Not much of William’s life in Saskatchewan is known. He must have gone to school since he was 11 years old when he arrived in Canada. It is not known when he moved permanently to the USA. His family believe he crossed the US / Canadian border ‘many times’. By 1920 his sister Isa had moved to the USA and married Ernest PIERCE in Shellby, Montana. In 1921, William went, perhaps not for the first time, from Canada to the USA, and again in August of 1922 at Seattle, he went to Shellby, Montana.
Sometime later he joined the US military. Photo left: William (on left) with an unidentified army buddy. When in 1930 he married his first wife, 18 year old Ruth Leona DAVIS, he was in the Army at Fort Lawton in Seattle with the Third Engineers. Ruth was born in 1912 in Washington state and died in Florida in 1992.
Ruth and William McConnell had three children; Mary Janet McCONNELL (born 22 May 1933); William (Billy) Lyle McCONNELL (born 22 May 1937); and Bonnie Jean McCONNELL (born 29 June 1938). All of the children were born in Glasgow, Montana; William’s eldest child Mary believes her father worked as a fireman during the building of the Fort Peck Dam. The children were born during the depression years and work was hard to find; a job at the Fort Peck Dam construction would have been welcome.
William’s daughter Mary picks up her father’s story. “In 1940 my dad re-enlisted in the Army at Glasgow, Montana for two years, in 1942 he re-enlisted, this time in Butte, Montana. During this tour of duty he was shipped to New Guinea to clear jungles and build air fields. He was one of the first ones there and I have more than fifty pictures of natives in New Guinea. While my dad was at war, my mother Ruth, on June 23, 1943, put my sister, brother and I in an orphans’ home in Great Falls, Montana. My sister Bonnie Jean died on April 7, 1944 of diphtheria.
Dad was discharged from the military on August 12, 1944. He got my brother and I from St. Thomas’ Orphans’ Home and on September 25, in Wolf Point, Montana, he married Lulu FULLER. She was born in 1887, died May 26,1956.”
Photo right: William and his 2nd wife Lulu. Photo taken sometime between 1944 and 1956. Photo is from the collection of Mary Smith.
Mary’s story continues: Between 1945 and 1948 I don’t remember too much but my dad did work on the Great Northern rail line. Lulu is the one who raised my brother and I after Dad got out of the army. In 1949 we moved to Troy, Montana. I think the Rail Line transferred my father. We rented a piece of land, that had a horse barn on it. My father converted the horse barn into a home for us to live in. Down stairs was divided in half by a blanket that made a kitchen and bedroom. Upstairs was divided in half so my brother and I each had a bedroom. The stairway to our upstairs bedroom was on the outside of our house. There was no electricity, running water or indoor plumbing.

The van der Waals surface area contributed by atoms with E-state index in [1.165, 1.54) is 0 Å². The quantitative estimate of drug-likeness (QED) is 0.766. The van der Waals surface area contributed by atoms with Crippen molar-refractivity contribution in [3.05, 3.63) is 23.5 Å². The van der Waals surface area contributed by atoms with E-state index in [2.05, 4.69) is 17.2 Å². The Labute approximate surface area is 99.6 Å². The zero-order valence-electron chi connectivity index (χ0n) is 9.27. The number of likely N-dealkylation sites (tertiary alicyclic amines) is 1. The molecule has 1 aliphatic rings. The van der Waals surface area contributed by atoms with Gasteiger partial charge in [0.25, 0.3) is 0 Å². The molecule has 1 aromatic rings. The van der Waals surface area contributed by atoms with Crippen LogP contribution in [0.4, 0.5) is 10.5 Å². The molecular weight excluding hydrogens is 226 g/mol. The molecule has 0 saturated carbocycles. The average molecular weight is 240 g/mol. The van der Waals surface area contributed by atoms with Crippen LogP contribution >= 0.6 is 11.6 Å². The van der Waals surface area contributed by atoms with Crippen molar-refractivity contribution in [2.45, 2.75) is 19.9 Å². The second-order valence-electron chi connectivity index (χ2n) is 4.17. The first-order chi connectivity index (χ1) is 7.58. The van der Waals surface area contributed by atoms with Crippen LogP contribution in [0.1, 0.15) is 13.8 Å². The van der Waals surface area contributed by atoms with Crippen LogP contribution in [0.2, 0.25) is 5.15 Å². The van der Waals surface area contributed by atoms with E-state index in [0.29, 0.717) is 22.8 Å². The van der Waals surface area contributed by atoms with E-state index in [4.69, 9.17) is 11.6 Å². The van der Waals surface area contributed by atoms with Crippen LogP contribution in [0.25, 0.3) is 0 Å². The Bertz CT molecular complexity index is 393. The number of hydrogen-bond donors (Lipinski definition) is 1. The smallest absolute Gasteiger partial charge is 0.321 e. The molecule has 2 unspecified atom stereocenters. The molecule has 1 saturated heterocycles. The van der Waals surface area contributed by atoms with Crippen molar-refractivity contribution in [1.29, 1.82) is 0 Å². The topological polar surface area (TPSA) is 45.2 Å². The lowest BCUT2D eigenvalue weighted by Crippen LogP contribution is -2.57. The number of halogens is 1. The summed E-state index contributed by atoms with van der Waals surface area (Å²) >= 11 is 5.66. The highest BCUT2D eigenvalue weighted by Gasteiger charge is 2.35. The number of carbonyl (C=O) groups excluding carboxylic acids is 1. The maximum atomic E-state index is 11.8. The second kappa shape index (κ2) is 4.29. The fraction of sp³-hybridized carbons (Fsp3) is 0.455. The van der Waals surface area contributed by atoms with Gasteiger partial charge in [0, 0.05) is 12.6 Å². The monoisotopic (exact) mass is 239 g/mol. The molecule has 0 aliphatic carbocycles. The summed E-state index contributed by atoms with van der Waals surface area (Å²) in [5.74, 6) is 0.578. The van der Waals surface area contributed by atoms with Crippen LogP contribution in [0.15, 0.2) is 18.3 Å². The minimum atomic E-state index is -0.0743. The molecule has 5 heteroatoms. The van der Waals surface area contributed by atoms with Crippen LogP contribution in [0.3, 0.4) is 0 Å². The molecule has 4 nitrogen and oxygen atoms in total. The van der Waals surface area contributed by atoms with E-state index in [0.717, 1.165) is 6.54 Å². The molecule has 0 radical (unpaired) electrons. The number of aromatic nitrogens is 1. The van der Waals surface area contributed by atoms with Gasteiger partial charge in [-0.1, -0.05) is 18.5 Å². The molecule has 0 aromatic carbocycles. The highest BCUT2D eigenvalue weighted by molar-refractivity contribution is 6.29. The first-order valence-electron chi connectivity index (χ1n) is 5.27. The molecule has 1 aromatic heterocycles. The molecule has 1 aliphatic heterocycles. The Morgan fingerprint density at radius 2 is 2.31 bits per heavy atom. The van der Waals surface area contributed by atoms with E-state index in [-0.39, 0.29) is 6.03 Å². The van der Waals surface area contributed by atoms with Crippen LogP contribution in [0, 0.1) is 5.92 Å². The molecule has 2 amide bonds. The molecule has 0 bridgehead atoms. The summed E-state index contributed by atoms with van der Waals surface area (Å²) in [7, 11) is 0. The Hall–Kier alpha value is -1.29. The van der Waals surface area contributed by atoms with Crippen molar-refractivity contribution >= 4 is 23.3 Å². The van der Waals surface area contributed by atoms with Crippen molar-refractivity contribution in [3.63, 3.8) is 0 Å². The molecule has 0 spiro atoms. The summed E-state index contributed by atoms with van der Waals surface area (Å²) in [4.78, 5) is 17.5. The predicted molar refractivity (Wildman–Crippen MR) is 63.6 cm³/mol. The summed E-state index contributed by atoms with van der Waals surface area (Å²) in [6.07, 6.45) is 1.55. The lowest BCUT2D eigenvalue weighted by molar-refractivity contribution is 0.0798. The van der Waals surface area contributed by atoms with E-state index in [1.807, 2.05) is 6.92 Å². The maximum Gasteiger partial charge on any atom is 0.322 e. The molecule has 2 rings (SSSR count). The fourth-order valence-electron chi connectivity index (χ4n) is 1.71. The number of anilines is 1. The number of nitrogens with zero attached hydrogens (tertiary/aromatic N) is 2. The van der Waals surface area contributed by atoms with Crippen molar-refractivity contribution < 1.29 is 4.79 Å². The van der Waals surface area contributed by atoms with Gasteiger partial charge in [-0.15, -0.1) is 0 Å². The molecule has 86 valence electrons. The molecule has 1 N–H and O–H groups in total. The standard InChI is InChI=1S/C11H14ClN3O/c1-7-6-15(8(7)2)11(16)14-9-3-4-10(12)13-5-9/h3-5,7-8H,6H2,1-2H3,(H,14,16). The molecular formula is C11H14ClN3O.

Photo left: William with his wife Mary (woman on left side of photo) with an unidentified friend. Photo taken between 1958 and 1967. From the collection of Mary Smith.
On 23 March 1960 my brother William (Billy) Lyle McConnell died at Camp Pendleton, California. He was in a special outfit in the Marines. He was coming home to put on a show at the fairgrounds for Memorial Day and was killed in a car accident.
In 1965 when Dad came down to Florida to meet my husband, Clifford Smith, and my daughter, I had been away from home for sixteen years, since 1949.
Dad died on 17 April 1967 in Lewiston, Montana. He was very active in the VFW and the Veterans’ Affairs hospital where he ran the bingo for the patients. Mary Alford died in Hellena, Montana in 1967.”
[Author’s Note: a search of the Montana Death Index and associated records on Ancestry.com show that William W. McCONNELL, born 16 February 1902, died 17 April 1967, was buried in the city cemetery of Libby, Lincoln County, Montana. Also buried in this cemetery are William’s wife Lulu McConnell (1887-1956) and William’s son William L. (1937-1960).]